chapter  1
3 Pages

THE COLONIAL DEVELOPMENT ADVISORY COMMITTEE

The operations of the Colonial Development Act in the 1930s require analysis for several reasons. For one thing, after 1929 most colonial government requests for imperial assistance towards their local development costs were directed towards the Colonial Development Fund. It is true that until its closure in 1933, the Empire Marketing Board continued to play a part in financing research into problems of colonial production and provided some help for the advertising and marketing of colonial products in Britain. Grants-in-aid were also distributed, but mainly to balance the budgets of colonial administrations, to ease the hardships caused by natural disasters or to solve such particular problems as the burden imposed on Nyasaland by the financing of the Trans-Zambesia Railway.1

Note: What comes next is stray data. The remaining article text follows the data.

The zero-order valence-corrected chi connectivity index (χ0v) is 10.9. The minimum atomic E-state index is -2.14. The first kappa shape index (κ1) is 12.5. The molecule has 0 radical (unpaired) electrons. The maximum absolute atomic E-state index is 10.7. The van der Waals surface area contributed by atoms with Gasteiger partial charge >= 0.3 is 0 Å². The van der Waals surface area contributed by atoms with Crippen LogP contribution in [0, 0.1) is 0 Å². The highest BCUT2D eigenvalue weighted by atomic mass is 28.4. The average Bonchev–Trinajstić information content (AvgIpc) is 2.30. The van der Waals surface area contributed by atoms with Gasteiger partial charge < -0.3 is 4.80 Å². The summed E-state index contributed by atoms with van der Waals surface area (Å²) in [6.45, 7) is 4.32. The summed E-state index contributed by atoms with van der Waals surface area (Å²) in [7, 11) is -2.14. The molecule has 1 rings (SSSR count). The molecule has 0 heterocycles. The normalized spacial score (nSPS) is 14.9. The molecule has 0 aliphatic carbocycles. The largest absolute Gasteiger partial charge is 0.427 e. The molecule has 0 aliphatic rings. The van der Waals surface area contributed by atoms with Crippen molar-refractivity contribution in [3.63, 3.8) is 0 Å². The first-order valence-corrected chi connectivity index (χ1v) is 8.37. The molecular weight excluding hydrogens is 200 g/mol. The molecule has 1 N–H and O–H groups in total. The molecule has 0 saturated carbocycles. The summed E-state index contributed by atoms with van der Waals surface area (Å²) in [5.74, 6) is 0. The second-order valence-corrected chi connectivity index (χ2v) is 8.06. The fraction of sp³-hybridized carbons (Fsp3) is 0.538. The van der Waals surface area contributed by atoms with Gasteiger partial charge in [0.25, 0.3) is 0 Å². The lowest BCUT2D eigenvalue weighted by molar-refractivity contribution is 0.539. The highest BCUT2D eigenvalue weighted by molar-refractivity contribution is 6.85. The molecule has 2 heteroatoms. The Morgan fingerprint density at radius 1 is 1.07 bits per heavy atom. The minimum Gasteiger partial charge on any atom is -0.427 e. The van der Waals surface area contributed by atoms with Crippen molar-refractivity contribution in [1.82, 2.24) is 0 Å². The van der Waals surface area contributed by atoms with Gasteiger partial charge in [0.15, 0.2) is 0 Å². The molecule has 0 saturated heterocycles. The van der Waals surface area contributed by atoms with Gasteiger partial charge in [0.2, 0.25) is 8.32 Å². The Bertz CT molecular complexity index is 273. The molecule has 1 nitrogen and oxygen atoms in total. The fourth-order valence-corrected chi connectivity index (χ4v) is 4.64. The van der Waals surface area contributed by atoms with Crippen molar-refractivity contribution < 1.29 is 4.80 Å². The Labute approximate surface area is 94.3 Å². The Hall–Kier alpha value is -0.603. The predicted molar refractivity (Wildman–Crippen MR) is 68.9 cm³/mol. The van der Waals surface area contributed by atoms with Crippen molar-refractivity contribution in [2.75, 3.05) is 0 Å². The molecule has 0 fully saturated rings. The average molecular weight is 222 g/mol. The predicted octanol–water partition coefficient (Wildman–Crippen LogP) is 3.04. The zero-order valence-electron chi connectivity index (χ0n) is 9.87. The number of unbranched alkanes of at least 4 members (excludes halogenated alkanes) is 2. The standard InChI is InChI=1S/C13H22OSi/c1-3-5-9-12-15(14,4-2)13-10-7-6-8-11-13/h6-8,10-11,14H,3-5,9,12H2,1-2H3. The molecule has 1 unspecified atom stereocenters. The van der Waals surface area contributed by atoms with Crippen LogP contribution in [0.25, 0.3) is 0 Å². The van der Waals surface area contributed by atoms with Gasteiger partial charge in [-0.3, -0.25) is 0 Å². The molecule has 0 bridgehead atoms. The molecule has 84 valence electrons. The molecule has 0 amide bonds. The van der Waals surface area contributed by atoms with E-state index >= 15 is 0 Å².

But, by contrast, the establishment of the CDF on a permanent footing with an annual grant and unusually wide terms of reference made the measure of central significance in the 1930s. Moreover, in introducing the bill in the House of Commons ministers had spoken in a mood of jaunty optimism about its stimulating effect: Thomas envisaged a consequent annual expenditure on colonial development projects of up to £40 million a year, and Mosley claimed that ‘If that fund is used to the full extent, very great orders on a very great scale can be given to this country’.2 It is pertinent to ask whether these hopes were fulfilled. Furthermore, since colonial development policy in the 1930s was largely synonymous with the operations of the Colonial Development Act, it is obviously important to see whether in practice it adhered to the intentions of its originators. As the previous chapter indicated, the explicit purpose of the measure was to encourage colonial development in order to stimulate British industry and commerce and thus ease the burden of unemployment at home, either immediately or in the long-term. Metropolitan advantages took priority. It is not inconceivable that in the peculiar circumstances which prevailed in Britain and in the colonies in the 1930s, interpretations of the act were modified and its functions and objectives were altered. Whether such modifications took place